Using small appliances saves a lot of money in summer

  • Using a solar oven for steaming rice and vegetables uses no electricity and does not heat the kitchen.

    Using a solar oven for steaming rice and vegetables uses no electricity and does not heat the kitchen. Courtesy of James Dulley

 
 
Posted9/9/2022 7:00 AM

Q: We prepare most of our meals at home now because of COVID. Are smaller countertop fryers and ovens more efficient to use than the typical large range and oven?

A: Cooking efficiency is a function of how much gas or electricity is used and how much of the heat ends up in the food you are cooking. Most excess heat is lost into the kitchen or exhausted by the range hood.

 

Using smaller countertop cooking appliances can save quite a bit of energy, but sometimes using the range or large oven is a better option. This depends upon the season (heating or cooling) and the quantity and types of food being prepared.

The most energy savings can be realized during the summer. Any of the excess heat lost from range burners or elements heats the room air. This makes the air conditioner run longer to remove this excess heat and humidity so it is a double energy loss.

During winter, the excess heat from cooking does help heat the house somewhat. With the house being closed up, people tend to run the range hood more, so much of the heat is lost outdoors. Also, heat produced from an electric range is only about one-third as efficient as from a heat pump.

When using your range, it is important to match the pot size to the burner or element. If the pot is too large, foods do not heat evenly. If the pot is too small, heat comes up around the sides, not through the bottom, and is lost to the room. Using a pressure cooker can reduce cooking times.

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When cooking a small quantity or just one dish, using a small appliance, such as a toaster oven, is often the best choice. It preheats faster and the heating element wattage is much lower than the range oven.

The thermal mass of the small oven is low so it cools down quickly when turned off. When you are cooking several items consecutively, such as baking a pie and then roasting some meat, use the large oven. The higher thermal mass of the large oven retains the heat for cooking the meat.

A big advantage of a small oven or slow cooker during summer is you can easily carry it outdoors to a porch or sunroom so none of the wasted heat stresses the air conditioner. To be super-efficient, buy a combination solar/electric oven to let the sun help cook the food.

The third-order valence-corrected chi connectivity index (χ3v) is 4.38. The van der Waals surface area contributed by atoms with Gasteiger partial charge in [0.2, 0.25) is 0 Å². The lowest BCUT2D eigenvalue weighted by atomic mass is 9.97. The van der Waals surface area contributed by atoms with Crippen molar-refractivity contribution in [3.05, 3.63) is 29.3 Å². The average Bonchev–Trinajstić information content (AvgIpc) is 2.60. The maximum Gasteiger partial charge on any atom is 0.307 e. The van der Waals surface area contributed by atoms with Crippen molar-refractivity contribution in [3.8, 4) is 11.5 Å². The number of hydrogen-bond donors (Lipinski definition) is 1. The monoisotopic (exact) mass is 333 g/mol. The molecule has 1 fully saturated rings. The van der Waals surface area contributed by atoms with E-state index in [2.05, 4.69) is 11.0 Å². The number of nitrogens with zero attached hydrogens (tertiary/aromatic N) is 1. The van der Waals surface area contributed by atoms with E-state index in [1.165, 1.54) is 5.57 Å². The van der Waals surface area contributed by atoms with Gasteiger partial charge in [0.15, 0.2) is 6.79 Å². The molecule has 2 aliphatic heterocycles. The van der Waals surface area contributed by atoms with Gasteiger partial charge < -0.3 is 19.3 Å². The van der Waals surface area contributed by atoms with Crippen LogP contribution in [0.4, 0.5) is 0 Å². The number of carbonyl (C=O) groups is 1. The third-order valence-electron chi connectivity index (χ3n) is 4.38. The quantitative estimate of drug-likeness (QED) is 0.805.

Of course, using the microwave oven is more efficient than the range oven because nearly all the energy goes into cooking the food. The newer microwave ovens provide good results, but many foods still taste better when cooked in a regular oven.

                                                                                                                                                                                                                       
 

To calculate the cost to use a small appliance, find the wattage rating on the nameplate. Divide this by 1,000 and multiply the result by your $/kwh electric rate to get the operating cost per hour. Typical wattage of the range oven element is 3,000 watts or double this in convection mode.

If the nameplate lists just amperage, multiply it by 120 to get the wattage. For appliances with a thermostat, reducing the operating cost by about 50% is a good estimate.

Q: Last winter, a one-eighth-inch gap formed where the walls meet the ceiling and I am afraid that it leaks air. In the summer, the gap disappears. What causes this and how can I stop it?

A: The cause of the gap in the winter is temperature differences between the exposed top members of the truss and the bottom members buried in the attic insulation. These thermal stresses cause truss uplift.

This gap can leak some indoor air into the attic. It can be quite a job to fix it permanently. The easiest method to correct it now is to just nail a molding strip to the ceiling. This looks better and blocks some of the air leakage.

• Contact James Dulley at 6906 Royalgreen Dr., Cincinnati, OH 45244 or visit www.dulley.com.

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